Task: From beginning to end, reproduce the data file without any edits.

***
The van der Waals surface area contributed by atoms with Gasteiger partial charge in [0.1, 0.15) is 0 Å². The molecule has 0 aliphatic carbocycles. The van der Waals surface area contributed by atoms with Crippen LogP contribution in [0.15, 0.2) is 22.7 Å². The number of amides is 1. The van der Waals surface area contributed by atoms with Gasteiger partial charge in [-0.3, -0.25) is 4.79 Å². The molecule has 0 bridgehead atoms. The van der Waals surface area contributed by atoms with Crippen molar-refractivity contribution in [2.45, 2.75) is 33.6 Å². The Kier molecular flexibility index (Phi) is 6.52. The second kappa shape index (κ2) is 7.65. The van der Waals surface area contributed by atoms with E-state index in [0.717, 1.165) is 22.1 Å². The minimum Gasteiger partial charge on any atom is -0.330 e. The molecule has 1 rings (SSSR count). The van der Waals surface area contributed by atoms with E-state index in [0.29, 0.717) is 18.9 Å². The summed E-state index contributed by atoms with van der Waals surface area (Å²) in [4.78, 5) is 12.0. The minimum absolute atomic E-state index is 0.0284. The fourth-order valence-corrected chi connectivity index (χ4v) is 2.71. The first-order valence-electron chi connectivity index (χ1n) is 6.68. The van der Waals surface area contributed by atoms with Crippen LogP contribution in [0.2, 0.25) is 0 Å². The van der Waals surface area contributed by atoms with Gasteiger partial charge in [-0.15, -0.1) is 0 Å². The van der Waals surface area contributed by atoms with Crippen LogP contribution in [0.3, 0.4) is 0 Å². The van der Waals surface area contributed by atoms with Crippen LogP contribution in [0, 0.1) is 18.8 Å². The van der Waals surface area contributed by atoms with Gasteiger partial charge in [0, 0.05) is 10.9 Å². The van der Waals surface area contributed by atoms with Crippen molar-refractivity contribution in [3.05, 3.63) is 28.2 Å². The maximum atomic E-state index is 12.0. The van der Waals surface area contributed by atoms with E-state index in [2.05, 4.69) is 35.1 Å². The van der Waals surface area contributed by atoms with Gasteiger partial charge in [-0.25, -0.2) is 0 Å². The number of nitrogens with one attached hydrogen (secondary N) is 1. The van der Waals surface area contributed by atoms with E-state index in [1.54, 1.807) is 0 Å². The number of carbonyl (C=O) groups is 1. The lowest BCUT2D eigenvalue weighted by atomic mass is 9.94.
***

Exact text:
The van der Waals surface area contributed by atoms with Gasteiger partial charge in [0.1, 0.15) is 0 Å². The molecule has 0 aliphatic carbocycles. The van der Waals surface area contributed by atoms with Crippen LogP contribution in [0.15, 0.2) is 22.7 Å². The number of amides is 1. The van der Waals surface area contributed by atoms with Gasteiger partial charge in [-0.3, -0.25) is 4.79 Å². The molecule has 0 bridgehead atoms. The van der Waals surface area contributed by atoms with Crippen molar-refractivity contribution in [2.45, 2.75) is 33.6 Å². The Kier molecular flexibility index (Phi) is 6.52. The second kappa shape index (κ2) is 7.65. The van der Waals surface area contributed by atoms with E-state index in [0.717, 1.165) is 22.1 Å². The minimum Gasteiger partial charge on any atom is -0.330 e. The molecule has 1 rings (SSSR count). The van der Waals surface area contributed by atoms with E-state index in [0.29, 0.717) is 18.9 Å². The summed E-state index contributed by atoms with van der Waals surface area (Å²) in [4.78, 5) is 12.0. The minimum absolute atomic E-state index is 0.0284. The fourth-order valence-corrected chi connectivity index (χ4v) is 2.71. The first-order valence-electron chi connectivity index (χ1n) is 6.68. The van der Waals surface area contributed by atoms with Crippen LogP contribution in [0.2, 0.25) is 0 Å². The van der Waals surface area contributed by atoms with Gasteiger partial charge in [-0.15, -0.1) is 0 Å². The van der Waals surface area contributed by atoms with Crippen LogP contribution in [0.3, 0.4) is 0 Å². The van der Waals surface area contributed by atoms with Crippen LogP contribution in [0, 0.1) is 18.8 Å². The van der Waals surface area contributed by atoms with Gasteiger partial charge in [0, 0.05) is 10.9 Å². The van der Waals surface area contributed by atoms with Crippen molar-refractivity contribution in [3.05, 3.63) is 28.2 Å². The maximum atomic E-state index is 12.0. The van der Waals surface area contributed by atoms with E-state index in [2.05, 4.69) is 35.1 Å². The van der Waals surface area contributed by atoms with Gasteiger partial charge in [-0.25, -0.2) is 0 Å². The number of nitrogens with one attached hydrogen (secondary N) is 1. The van der Waals surface area contributed by atoms with E-state index in [1.54, 1.807) is 0 Å². The number of carbonyl (C=O) groups is 1. The lowest BCUT2D eigenvalue weighted by atomic mass is 9.94.